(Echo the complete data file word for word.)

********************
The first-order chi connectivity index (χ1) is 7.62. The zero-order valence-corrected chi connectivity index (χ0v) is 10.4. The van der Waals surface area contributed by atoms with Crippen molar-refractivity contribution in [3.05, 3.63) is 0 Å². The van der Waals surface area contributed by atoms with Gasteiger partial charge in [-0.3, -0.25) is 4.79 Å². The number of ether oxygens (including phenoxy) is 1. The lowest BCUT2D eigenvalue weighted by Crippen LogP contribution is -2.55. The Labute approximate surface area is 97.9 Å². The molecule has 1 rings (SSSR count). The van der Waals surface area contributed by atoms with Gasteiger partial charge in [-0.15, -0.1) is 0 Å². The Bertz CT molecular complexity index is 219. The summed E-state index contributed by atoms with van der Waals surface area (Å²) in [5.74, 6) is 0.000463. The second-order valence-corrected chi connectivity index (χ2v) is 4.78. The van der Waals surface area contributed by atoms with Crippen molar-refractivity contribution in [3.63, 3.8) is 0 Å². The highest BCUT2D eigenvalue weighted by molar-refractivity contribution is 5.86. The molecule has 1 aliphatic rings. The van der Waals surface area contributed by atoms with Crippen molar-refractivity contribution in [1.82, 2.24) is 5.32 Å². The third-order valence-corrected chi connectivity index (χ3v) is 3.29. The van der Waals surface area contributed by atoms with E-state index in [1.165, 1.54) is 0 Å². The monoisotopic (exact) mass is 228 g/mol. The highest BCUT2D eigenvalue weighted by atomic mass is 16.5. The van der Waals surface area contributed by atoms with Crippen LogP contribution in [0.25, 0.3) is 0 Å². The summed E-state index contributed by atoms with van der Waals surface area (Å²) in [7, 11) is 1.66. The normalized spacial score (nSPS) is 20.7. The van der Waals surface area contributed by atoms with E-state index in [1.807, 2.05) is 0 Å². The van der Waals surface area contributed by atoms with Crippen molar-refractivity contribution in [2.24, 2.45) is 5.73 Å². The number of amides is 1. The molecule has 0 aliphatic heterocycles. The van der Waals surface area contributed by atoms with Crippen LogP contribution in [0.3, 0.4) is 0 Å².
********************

The first-order chi connectivity index (χ1) is 7.62. The zero-order valence-corrected chi connectivity index (χ0v) is 10.4. The van der Waals surface area contributed by atoms with Crippen molar-refractivity contribution in [3.05, 3.63) is 0 Å². The van der Waals surface area contributed by atoms with Gasteiger partial charge in [-0.3, -0.25) is 4.79 Å². The number of ether oxygens (including phenoxy) is 1. The lowest BCUT2D eigenvalue weighted by Crippen LogP contribution is -2.55. The Labute approximate surface area is 97.9 Å². The molecule has 1 rings (SSSR count). The van der Waals surface area contributed by atoms with Gasteiger partial charge in [-0.15, -0.1) is 0 Å². The Bertz CT molecular complexity index is 219. The summed E-state index contributed by atoms with van der Waals surface area (Å²) in [5.74, 6) is 0.000463. The second-order valence-corrected chi connectivity index (χ2v) is 4.78. The van der Waals surface area contributed by atoms with Crippen molar-refractivity contribution in [3.63, 3.8) is 0 Å². The highest BCUT2D eigenvalue weighted by molar-refractivity contribution is 5.86. The molecule has 1 aliphatic rings. The van der Waals surface area contributed by atoms with Crippen molar-refractivity contribution in [1.82, 2.24) is 5.32 Å². The third-order valence-corrected chi connectivity index (χ3v) is 3.29. The van der Waals surface area contributed by atoms with E-state index in [1.165, 1.54) is 0 Å². The monoisotopic (exact) mass is 228 g/mol. The highest BCUT2D eigenvalue weighted by atomic mass is 16.5. The van der Waals surface area contributed by atoms with Crippen LogP contribution in [0.25, 0.3) is 0 Å². The summed E-state index contributed by atoms with van der Waals surface area (Å²) in [7, 11) is 1.66. The normalized spacial score (nSPS) is 20.7. The van der Waals surface area contributed by atoms with E-state index in [1.807, 2.05) is 0 Å². The van der Waals surface area contributed by atoms with Crippen molar-refractivity contribution in [2.24, 2.45) is 5.73 Å². The number of amides is 1. The molecule has 0 aliphatic heterocycles. The van der Waals surface area contributed by atoms with Crippen LogP contribution in [0.3, 0.4) is 0 Å².